Thursday, February 9, 2012

Going for more Ash Buildup


What a great firing we had yesterday. I started feeding the kiln small sticks of wood at 5 a.m. We finished up at around 7:30 p.m. That's a 14 1/2-hour firing. We employed a technique we read about in Japenese Wood-Fired Ceramics. Utilizing the pyrometer (high-fire thermometer), we brought the kiln from 2,300 degrees F. down to 2,100 and back up to 2,300 repeatedly for a couple of hours or more. This is supposed to create more buildup of ash on the pots. We also threw in a few handfuls of sawdust mixed with some ash collected in the bottom of the kiln's chimney.


We reached a temperature of around 2,500 degrees in the very front of the kiln. The picture at right shows the last pyrometric cone (cone 14) bent at the end of the firing. Cones are made to bend at specific temperatures and are the most accurate way of measuring the effect of time and temperature in a kiln.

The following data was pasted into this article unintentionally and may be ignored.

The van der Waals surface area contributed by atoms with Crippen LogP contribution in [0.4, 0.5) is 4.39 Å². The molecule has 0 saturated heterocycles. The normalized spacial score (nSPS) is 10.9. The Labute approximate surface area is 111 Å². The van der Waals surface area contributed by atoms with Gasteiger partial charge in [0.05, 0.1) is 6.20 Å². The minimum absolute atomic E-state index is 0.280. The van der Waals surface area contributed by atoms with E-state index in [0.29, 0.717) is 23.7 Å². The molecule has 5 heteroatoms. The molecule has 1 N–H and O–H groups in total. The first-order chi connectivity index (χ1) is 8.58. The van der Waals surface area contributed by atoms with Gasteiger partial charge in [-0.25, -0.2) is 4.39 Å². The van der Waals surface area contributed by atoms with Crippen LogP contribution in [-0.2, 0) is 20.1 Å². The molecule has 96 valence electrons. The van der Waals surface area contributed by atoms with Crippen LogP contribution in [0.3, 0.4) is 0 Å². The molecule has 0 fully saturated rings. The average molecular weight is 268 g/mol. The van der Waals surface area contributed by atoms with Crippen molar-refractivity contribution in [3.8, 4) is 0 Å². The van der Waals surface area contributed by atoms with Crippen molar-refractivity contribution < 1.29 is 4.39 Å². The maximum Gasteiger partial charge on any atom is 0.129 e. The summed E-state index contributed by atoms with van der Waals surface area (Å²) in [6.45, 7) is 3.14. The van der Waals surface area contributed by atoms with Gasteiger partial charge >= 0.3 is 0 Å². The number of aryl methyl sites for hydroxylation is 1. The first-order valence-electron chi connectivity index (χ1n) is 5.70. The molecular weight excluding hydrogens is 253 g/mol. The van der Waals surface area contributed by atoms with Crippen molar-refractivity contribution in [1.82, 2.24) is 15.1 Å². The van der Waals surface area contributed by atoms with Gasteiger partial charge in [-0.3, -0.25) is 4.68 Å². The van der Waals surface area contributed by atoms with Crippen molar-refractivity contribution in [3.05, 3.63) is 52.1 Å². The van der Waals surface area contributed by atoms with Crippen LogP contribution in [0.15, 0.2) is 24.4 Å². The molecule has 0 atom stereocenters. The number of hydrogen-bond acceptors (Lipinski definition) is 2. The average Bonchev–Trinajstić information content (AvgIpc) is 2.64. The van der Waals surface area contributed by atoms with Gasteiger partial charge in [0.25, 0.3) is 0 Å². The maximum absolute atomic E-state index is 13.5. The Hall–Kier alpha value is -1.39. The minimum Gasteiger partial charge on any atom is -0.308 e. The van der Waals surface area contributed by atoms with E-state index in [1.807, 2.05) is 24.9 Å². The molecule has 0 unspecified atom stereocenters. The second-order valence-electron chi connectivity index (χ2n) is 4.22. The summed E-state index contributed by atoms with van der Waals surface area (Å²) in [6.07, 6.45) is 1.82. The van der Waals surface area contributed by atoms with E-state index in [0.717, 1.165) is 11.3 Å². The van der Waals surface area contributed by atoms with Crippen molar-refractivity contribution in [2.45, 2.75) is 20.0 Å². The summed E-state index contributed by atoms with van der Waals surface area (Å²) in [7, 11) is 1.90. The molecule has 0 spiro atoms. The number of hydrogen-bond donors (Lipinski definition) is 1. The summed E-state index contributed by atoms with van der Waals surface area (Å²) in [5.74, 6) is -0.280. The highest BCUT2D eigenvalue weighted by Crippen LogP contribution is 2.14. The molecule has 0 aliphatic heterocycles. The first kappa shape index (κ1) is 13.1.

The bowl on the right is glazed in a shino glaze, which received a lot of ash. You can see the ash as texture on the pot. The other pot is a tea bowl by fellow potter Phillip Pollet.

Cone 14 is quite hot. I'm not sure how accurate a reading you get when reading cones in the front of a wood kiln. They are blasted with ash and other volatilized compounds, which might affect their performance. Same goes for the pyrometer at this degree of heat. The digital display of temperature begins to fluctuate more than usual. If I can remember to do it, I'm going to set some cones in the front of the kiln next time behind a shelf post to protect it from the ash and see if it makes a difference.

We're pretty sure we reached cone 10 (2,340) toward the back of the kiln, and we're hoping for cone 8 or 9 in the very back (we neglected to place a set of cones in the very back where we could see them).

Here's a few more pictures:

 Pots on the floor of the kiln next to firebox


 A glazed bottle at the back of the kiln 


 Posing potters Levi and Michael...
Firebox door was left ajar, and a 
brick was pulled out.


Toward the end of the firing

blog comments powered by Disqus